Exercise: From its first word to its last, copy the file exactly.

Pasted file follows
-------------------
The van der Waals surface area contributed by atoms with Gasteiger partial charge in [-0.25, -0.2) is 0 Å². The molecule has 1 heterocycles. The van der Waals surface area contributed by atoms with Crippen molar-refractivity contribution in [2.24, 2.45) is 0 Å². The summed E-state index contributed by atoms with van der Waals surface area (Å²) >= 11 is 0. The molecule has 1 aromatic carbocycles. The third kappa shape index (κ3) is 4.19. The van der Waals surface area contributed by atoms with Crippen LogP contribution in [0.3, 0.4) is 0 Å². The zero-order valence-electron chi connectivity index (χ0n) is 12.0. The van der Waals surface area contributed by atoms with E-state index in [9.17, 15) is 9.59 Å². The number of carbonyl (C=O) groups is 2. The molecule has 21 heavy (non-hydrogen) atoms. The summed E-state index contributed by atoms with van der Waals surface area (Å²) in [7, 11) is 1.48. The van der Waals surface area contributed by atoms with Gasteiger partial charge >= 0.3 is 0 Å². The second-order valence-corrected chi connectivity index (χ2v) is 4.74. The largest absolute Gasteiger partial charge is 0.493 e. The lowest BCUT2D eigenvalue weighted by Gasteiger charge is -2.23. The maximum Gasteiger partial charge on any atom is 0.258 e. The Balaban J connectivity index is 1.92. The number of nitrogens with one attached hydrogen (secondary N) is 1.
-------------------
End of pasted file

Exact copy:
The van der Waals surface area contributed by atoms with Gasteiger partial charge in [-0.25, -0.2) is 0 Å². The molecule has 1 heterocycles. The van der Waals surface area contributed by atoms with Crippen molar-refractivity contribution in [2.24, 2.45) is 0 Å². The summed E-state index contributed by atoms with van der Waals surface area (Å²) >= 11 is 0. The molecule has 1 aromatic carbocycles. The third kappa shape index (κ3) is 4.19. The van der Waals surface area contributed by atoms with Crippen LogP contribution in [0.3, 0.4) is 0 Å². The zero-order valence-electron chi connectivity index (χ0n) is 12.0. The van der Waals surface area contributed by atoms with E-state index in [9.17, 15) is 9.59 Å². The number of carbonyl (C=O) groups is 2. The molecule has 21 heavy (non-hydrogen) atoms. The summed E-state index contributed by atoms with van der Waals surface area (Å²) in [7, 11) is 1.48. The van der Waals surface area contributed by atoms with Gasteiger partial charge >= 0.3 is 0 Å². The second-order valence-corrected chi connectivity index (χ2v) is 4.74. The largest absolute Gasteiger partial charge is 0.493 e. The lowest BCUT2D eigenvalue weighted by Gasteiger charge is -2.23. The maximum Gasteiger partial charge on any atom is 0.258 e. The Balaban J connectivity index is 1.92. The number of nitrogens with one attached hydrogen (secondary N) is 1.